I have a complicated situation that has blindsided me. I am 28 years old and have recently split from my husband for unexpectedly sad reasons after being together for 10 years.
Four days later, I found out we were pregnant.
Here's where my situation gets impossible. I am working as a teacher and making about $71,000 a year. We sold our house and my share was $80,000. I am due in the middle of January so won't be going back to work in the new year.
I have gone to Winz and my situation is as follows:
• I will be receiving $300 in child support a week from my ex. This is more than he legally needs to provide.
• I qualify for the highest-level family tax credit at about $92 a week.
• Depending on my accommodation costs, I could potentially get $75 a week plus a temporary assistance grant.
I need to move cities to be close to my parents. Winz has told me if I leave my $80,000 in the bank, I qualify for no benefits. But if I put the $80,000 in a house, it no longer counts as a cash asset and I can qualify for all the above benefits.
I will not be working as I can take two years maternity leave from my job. Several financial advisers have said banks will not lend to me under these conditions and as a beneficiary.
What do I do? I don't want to waste my life savings and only shot at getting back into the property market. I am overwhelmed.
I don't blame you. But your situation — while a bit complex — is not as bad as you think.
It seems you've been given some incorrect information. "Sole Parent Support is not asset-tested. However, it is income-tested," says a spokesperson for the Ministry of Social Development.
"If the client was to leave her $80,000 in the bank, the interest incurred from these savings of $80,000 would be regarded as income and could have some effect on her Sole Parent Support — depending on the amount of interest earned."
More on that in a minute. But first let's just note that having the $80,000 as a cash asset in the bank — as opposed to in property — will affect your ability to get extra help.
"A single person must have less than $8100 in cash assets in order to be eligible for the Accommodation Supplement," says the spokesperson.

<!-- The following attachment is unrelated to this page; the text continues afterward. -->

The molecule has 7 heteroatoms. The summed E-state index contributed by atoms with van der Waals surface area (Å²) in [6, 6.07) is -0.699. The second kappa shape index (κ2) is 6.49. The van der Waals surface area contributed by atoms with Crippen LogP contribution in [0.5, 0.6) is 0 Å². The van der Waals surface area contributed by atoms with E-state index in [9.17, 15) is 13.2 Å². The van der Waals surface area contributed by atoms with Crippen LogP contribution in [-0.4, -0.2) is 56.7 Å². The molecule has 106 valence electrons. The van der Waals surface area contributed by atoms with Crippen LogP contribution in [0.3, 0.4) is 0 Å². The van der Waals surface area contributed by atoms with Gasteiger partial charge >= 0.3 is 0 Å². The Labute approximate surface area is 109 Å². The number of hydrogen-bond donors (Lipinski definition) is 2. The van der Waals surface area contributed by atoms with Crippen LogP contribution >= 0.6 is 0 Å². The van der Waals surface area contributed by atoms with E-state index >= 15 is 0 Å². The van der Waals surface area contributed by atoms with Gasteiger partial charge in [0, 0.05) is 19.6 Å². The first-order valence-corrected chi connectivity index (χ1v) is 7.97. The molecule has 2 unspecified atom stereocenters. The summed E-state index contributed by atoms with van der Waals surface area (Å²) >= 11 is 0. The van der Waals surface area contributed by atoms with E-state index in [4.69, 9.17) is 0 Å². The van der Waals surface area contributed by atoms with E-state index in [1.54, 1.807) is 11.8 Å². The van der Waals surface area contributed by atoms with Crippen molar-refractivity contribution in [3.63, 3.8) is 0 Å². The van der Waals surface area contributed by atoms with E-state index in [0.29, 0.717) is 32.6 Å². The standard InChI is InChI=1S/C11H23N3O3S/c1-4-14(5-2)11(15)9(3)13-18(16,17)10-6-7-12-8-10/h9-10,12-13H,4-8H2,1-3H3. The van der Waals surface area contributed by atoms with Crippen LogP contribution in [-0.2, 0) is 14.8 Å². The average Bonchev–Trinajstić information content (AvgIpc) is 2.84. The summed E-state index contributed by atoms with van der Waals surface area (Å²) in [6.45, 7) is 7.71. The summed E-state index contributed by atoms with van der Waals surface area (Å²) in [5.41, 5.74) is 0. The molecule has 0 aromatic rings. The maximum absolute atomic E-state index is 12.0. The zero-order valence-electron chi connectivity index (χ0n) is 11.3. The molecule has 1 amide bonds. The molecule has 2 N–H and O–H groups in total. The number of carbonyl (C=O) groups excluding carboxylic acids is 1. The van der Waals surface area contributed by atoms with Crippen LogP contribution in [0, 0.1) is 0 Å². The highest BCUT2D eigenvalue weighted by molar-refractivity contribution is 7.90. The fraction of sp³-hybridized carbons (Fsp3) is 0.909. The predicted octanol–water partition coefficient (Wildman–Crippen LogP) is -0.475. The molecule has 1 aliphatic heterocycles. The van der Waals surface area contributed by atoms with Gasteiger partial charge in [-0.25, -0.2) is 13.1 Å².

Perhaps that's where the confusion arose.
Okay, so what's the deal with the interest you would earn on the $80,000?
A Google search on "Sole Parent Support" will give you more info, including this: "You can get up to $5200 a year (before tax) in additional money (for example, from working) before your benefit payment is affected, and $20 more a week if you have childcare costs."
Would the $300 a week you're getting in child support from your ex be included in the $5200, I asked?
Yes, says the spokesperson. "When somebody is getting regular child support payments directly from the paying parent instead of through Inland Revenue, this is called a private arrangement and the payments are counted as income for benefit purposes.
"Please be aware that any private arrangement you have is in addition to the amount that's payable to Inland Revenue.
"We need to know about the full amount because, while the first $100 may not affect the rate of the main benefit that a person receives, it might affect their entitlement to extra help payments like Accommodation Supplement, Disability Allowance or Temporary Additional Support."
At $300 a week plus interest on your $80,000, your additional money is well above $5200 a year. Where does that leave you?
"If a person receives more than $100 per week, the extra money affects their benefit as follows: Income between $100 and $200 reduces their benefit by 30 cents for each dollar of income received.
"Income over $200 per week reduces the benefit by 70 cents for each dollar of income."
That's not great news. But note that you're losing way less than $1 in benefit for every $1 gained from elsewhere, so you're still better off getting that money.
Still, you might wonder if you should perhaps give the $80,000 to your parents — in the expectation that when you rejoin the workforce they will give it back to you, plus interest.
"If the client was to give the $80,000 to her parents, Work and Income would need to consider this as something known as deprivation of income," says the spokesperson.
"Deprivation means someone has changed their financial arrangements to put themselves at a financial disadvantage, which has led to them qualifying for assistance or assistance at a higher rate."